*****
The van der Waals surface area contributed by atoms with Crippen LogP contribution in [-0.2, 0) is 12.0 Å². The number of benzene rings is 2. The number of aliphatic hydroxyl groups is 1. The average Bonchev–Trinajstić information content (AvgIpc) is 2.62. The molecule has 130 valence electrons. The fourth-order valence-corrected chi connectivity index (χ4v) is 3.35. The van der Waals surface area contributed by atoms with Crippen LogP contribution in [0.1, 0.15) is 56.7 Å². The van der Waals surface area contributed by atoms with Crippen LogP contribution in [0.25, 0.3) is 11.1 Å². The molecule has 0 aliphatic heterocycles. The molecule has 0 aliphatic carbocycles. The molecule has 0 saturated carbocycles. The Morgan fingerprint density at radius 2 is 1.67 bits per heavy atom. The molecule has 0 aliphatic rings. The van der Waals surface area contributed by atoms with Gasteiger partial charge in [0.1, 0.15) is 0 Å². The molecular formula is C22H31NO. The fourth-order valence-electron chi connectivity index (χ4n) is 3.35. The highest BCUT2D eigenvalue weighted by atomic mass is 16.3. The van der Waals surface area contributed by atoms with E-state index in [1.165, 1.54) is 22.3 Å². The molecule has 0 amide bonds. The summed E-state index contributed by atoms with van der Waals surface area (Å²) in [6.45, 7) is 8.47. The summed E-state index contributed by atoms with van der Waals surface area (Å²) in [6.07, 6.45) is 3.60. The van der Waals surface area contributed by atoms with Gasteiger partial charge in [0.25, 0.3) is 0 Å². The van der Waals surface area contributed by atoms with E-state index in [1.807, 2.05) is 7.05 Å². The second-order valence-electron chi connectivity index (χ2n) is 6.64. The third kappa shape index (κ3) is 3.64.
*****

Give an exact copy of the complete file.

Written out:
The van der Waals surface area contributed by atoms with Crippen LogP contribution in [-0.2, 0) is 12.0 Å². The number of benzene rings is 2. The number of aliphatic hydroxyl groups is 1. The average Bonchev–Trinajstić information content (AvgIpc) is 2.62. The molecule has 130 valence electrons. The fourth-order valence-corrected chi connectivity index (χ4v) is 3.35. The van der Waals surface area contributed by atoms with Crippen LogP contribution in [0.1, 0.15) is 56.7 Å². The van der Waals surface area contributed by atoms with Crippen LogP contribution in [0.25, 0.3) is 11.1 Å². The molecule has 0 aliphatic heterocycles. The molecule has 0 aliphatic carbocycles. The molecule has 0 saturated carbocycles. The Morgan fingerprint density at radius 2 is 1.67 bits per heavy atom. The molecule has 0 aliphatic rings. The van der Waals surface area contributed by atoms with Gasteiger partial charge in [0.1, 0.15) is 0 Å². The molecular formula is C22H31NO. The fourth-order valence-electron chi connectivity index (χ4n) is 3.35. The highest BCUT2D eigenvalue weighted by atomic mass is 16.3. The van der Waals surface area contributed by atoms with E-state index in [1.165, 1.54) is 22.3 Å². The molecule has 0 amide bonds. The summed E-state index contributed by atoms with van der Waals surface area (Å²) in [6.45, 7) is 8.47. The summed E-state index contributed by atoms with van der Waals surface area (Å²) in [6.07, 6.45) is 3.60. The van der Waals surface area contributed by atoms with Gasteiger partial charge in [0.25, 0.3) is 0 Å². The van der Waals surface area contributed by atoms with E-state index in [1.807, 2.05) is 7.05 Å². The second-order valence-electron chi connectivity index (χ2n) is 6.64. The third kappa shape index (κ3) is 3.64.